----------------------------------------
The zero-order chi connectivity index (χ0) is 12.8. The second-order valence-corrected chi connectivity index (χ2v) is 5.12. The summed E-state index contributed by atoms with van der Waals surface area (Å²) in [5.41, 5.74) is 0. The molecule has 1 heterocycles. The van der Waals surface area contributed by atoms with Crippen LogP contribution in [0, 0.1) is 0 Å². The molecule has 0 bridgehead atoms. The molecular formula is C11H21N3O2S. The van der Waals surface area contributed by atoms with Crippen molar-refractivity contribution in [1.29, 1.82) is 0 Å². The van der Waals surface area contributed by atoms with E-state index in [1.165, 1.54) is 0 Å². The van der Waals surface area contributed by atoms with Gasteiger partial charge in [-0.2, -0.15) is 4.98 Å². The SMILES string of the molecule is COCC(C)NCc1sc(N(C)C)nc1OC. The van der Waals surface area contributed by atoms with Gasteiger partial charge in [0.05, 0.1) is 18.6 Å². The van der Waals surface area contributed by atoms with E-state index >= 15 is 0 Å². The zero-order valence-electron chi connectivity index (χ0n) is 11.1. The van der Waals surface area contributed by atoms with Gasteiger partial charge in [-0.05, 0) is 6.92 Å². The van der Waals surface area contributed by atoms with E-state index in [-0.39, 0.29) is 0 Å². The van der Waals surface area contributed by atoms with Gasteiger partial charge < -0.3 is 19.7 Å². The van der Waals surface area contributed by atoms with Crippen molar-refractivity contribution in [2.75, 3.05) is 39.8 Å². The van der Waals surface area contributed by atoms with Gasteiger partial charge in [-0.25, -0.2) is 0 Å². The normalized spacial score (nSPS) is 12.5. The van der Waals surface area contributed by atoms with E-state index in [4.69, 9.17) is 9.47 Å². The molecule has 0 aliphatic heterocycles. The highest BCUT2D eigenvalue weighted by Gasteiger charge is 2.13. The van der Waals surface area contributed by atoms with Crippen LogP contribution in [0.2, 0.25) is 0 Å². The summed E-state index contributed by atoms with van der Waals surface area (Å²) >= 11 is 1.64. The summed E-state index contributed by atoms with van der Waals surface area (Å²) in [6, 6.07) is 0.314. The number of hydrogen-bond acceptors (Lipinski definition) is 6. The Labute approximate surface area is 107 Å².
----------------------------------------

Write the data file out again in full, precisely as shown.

The zero-order chi connectivity index (χ0) is 12.8. The second-order valence-corrected chi connectivity index (χ2v) is 5.12. The summed E-state index contributed by atoms with van der Waals surface area (Å²) in [5.41, 5.74) is 0. The molecule has 1 heterocycles. The van der Waals surface area contributed by atoms with Crippen LogP contribution in [0, 0.1) is 0 Å². The molecule has 0 bridgehead atoms. The molecular formula is C11H21N3O2S. The van der Waals surface area contributed by atoms with Crippen molar-refractivity contribution in [1.29, 1.82) is 0 Å². The van der Waals surface area contributed by atoms with E-state index in [1.165, 1.54) is 0 Å². The van der Waals surface area contributed by atoms with Gasteiger partial charge in [-0.2, -0.15) is 4.98 Å². The SMILES string of the molecule is COCC(C)NCc1sc(N(C)C)nc1OC. The van der Waals surface area contributed by atoms with Gasteiger partial charge in [0.05, 0.1) is 18.6 Å². The van der Waals surface area contributed by atoms with E-state index >= 15 is 0 Å². The zero-order valence-electron chi connectivity index (χ0n) is 11.1. The van der Waals surface area contributed by atoms with Gasteiger partial charge in [-0.05, 0) is 6.92 Å². The van der Waals surface area contributed by atoms with E-state index in [-0.39, 0.29) is 0 Å². The van der Waals surface area contributed by atoms with Gasteiger partial charge < -0.3 is 19.7 Å². The van der Waals surface area contributed by atoms with Crippen molar-refractivity contribution in [2.75, 3.05) is 39.8 Å². The van der Waals surface area contributed by atoms with Gasteiger partial charge in [-0.25, -0.2) is 0 Å². The normalized spacial score (nSPS) is 12.5. The van der Waals surface area contributed by atoms with E-state index in [4.69, 9.17) is 9.47 Å². The molecule has 0 aliphatic heterocycles. The highest BCUT2D eigenvalue weighted by Gasteiger charge is 2.13. The van der Waals surface area contributed by atoms with Crippen LogP contribution in [0.2, 0.25) is 0 Å². The summed E-state index contributed by atoms with van der Waals surface area (Å²) >= 11 is 1.64. The summed E-state index contributed by atoms with van der Waals surface area (Å²) in [6, 6.07) is 0.314. The number of hydrogen-bond acceptors (Lipinski definition) is 6. The Labute approximate surface area is 107 Å².